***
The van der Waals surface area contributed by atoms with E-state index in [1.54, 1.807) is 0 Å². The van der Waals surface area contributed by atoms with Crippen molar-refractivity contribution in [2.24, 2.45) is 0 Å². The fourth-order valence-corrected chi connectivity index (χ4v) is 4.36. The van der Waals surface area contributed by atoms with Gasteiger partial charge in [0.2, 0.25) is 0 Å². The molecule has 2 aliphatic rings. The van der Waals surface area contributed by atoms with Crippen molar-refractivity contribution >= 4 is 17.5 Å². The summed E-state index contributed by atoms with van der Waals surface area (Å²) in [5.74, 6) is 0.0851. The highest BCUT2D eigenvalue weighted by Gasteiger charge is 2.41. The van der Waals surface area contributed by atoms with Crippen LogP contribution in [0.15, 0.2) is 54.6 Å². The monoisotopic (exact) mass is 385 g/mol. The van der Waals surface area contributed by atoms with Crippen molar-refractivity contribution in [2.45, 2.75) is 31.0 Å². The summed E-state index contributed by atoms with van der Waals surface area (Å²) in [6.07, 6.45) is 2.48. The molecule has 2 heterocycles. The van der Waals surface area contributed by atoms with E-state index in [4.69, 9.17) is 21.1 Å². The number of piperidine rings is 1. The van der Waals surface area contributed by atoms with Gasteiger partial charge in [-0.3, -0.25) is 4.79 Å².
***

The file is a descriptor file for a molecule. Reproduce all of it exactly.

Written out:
The van der Waals surface area contributed by atoms with E-state index in [1.54, 1.807) is 0 Å². The van der Waals surface area contributed by atoms with Crippen molar-refractivity contribution in [2.24, 2.45) is 0 Å². The fourth-order valence-corrected chi connectivity index (χ4v) is 4.36. The van der Waals surface area contributed by atoms with Gasteiger partial charge in [0.2, 0.25) is 0 Å². The molecule has 2 aliphatic rings. The van der Waals surface area contributed by atoms with Crippen molar-refractivity contribution >= 4 is 17.5 Å². The summed E-state index contributed by atoms with van der Waals surface area (Å²) in [5.74, 6) is 0.0851. The highest BCUT2D eigenvalue weighted by Gasteiger charge is 2.41. The van der Waals surface area contributed by atoms with Crippen LogP contribution in [0.15, 0.2) is 54.6 Å². The monoisotopic (exact) mass is 385 g/mol. The van der Waals surface area contributed by atoms with Crippen molar-refractivity contribution in [2.45, 2.75) is 31.0 Å². The summed E-state index contributed by atoms with van der Waals surface area (Å²) in [6.07, 6.45) is 2.48. The molecule has 2 heterocycles. The van der Waals surface area contributed by atoms with E-state index in [4.69, 9.17) is 21.1 Å². The number of piperidine rings is 1. The van der Waals surface area contributed by atoms with Gasteiger partial charge in [-0.3, -0.25) is 4.79 Å².